Drug policies in Kenya are informed by the Kenya Narcotic Drugs and Psychotropic Substances Control Act of 1994, which criminalises the possession and trafficking of drugs. The National Authority for the Campaign against Drug Abuse (NACADA) was established under the Kenyan Constitution to coordinate efforts, including multi-sector campaigns, enforcement and rehabilitation, the mapping of key impacted areas and the provision of drug use data to the state. Within this punitive framework, there is a growing number of women incarcerated for minor drug and alcohol-related offences. In line with global trends, this has resulted in overcrowding in Kenyan prisons (Kimani Ndung’u, 2016, p. 87; Onyango-Israel, 2013).
Correctional Services and the Incarceration of Women
Kenya Prisons Services runs 118 prison facilities (Kenya Prisons Service, n.d.), hosting 51,000 inmates, representing a 190% occupancy rate. Of these, over 3,300 are women (World Prison Brief, 2018).
Within the criminal justice system in Kenya, those arrested for drug-related offences are often put into pre-trial detention with unaffordable or strict bail terms (Heard & Fair, 2019; Muntingh & Redpath, 2016). This is despite the Constitution of Kenya stipulating that a person who has been arrested must be arraigned in court within 24 hours, regardless of the nature of the offence, and that they must receive bail (Government of Kenya, 2010). The Kenya Prisons Service is mandated to provide safe custody for inmates, as well as access to rehabilitation services and to carry out other orders given by the court. The institution stands at the end of the criminal justice system and has little power to influence the determination of the court regarding punitive or rehabilitative measures and alternative, non-custodial sentences for people convicted of drug-related crimes. Alternatives to incarceration need to be implemented at all levels of the Criminal Justice System according to the Community Service Order (CSO) Act and the Probation Act. These recommend converting sentences of less than three years to orders of either probation or community service. The Narcotic Act of 1994 also outlines guidelines for the rehabilitation of PWUD, yet this option is not enforced.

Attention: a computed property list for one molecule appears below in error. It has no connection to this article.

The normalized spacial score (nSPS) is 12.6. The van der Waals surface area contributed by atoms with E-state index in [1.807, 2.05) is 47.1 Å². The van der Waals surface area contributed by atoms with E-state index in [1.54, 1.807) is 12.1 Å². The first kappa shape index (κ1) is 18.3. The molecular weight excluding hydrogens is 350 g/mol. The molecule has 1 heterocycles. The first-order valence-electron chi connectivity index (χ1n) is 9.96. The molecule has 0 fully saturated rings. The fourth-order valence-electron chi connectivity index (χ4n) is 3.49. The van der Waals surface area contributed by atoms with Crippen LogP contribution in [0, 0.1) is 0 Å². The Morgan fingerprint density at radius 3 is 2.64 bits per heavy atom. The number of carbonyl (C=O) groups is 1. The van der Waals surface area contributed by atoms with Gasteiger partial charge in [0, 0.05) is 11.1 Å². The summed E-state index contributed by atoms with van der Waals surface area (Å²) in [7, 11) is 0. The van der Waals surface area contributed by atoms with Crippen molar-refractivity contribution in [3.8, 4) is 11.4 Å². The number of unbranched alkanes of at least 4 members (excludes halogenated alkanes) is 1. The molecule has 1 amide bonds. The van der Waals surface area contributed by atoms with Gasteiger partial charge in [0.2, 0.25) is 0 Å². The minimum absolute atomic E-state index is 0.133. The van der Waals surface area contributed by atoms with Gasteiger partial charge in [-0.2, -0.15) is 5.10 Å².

Little research has been conducted on substance use among prison inmates in Kenya. General population surveys that have examined drug use usually omit this ‘hidden’ population. Such data would offer important insights into drug-related morbidity and possible preventive measures (Kinyanjui & Atwoli, 2013). There is a considerable need for substance use treatment for the majority of women incarcerated for drug-related offences in the country. Providing adequate services for these women is a challenge for the prison authority in Kenya. Proper management would require more specific information concerning HIV/AIDS status and drug or alcohol dependency.
Implementation of Best Practices in Kenya
The Bangkok Rules provide comprehensive standards for the treatment of incarcerated women. The rules address issues such as prior victimisation and its links with incarceration; alternatives to incarceration; mental and physical health care; safety and security; contact with family members; staff training; pregnant women and mothers with children in prison; and prisoner rehabilitation and reintegration, among other things. The Mandela Rules, or the Standard Minimum Rules for the Treatment of Prisoners, adopted by the UN General Assembly in 2015, also set out broad standards on the treatment of prisoners and best practices in prison management that are grounded in human rights.
Kenya Prisons Service has cascaded the implementation of Bangkok and Mandela Rules across its 118 prison institutions by establishing a coordinating section at the Prisons Headquarters as well as a human rights desk and point person at each station. Prison staff were trained and sensitised on these rules, which enhanced uptake and ownership (Odhiambo, 2017; United Nations Office on Drugs and Crime (UNODC), 2017). This allowed other countries to use Kenya as a benchmark and for Kenyan officials to support other International Correctional Systems through capacity building and system strengthening, entrenching international best practices in their own systems (Kimani Ndung’u, 2017; Odhiambo, 2017).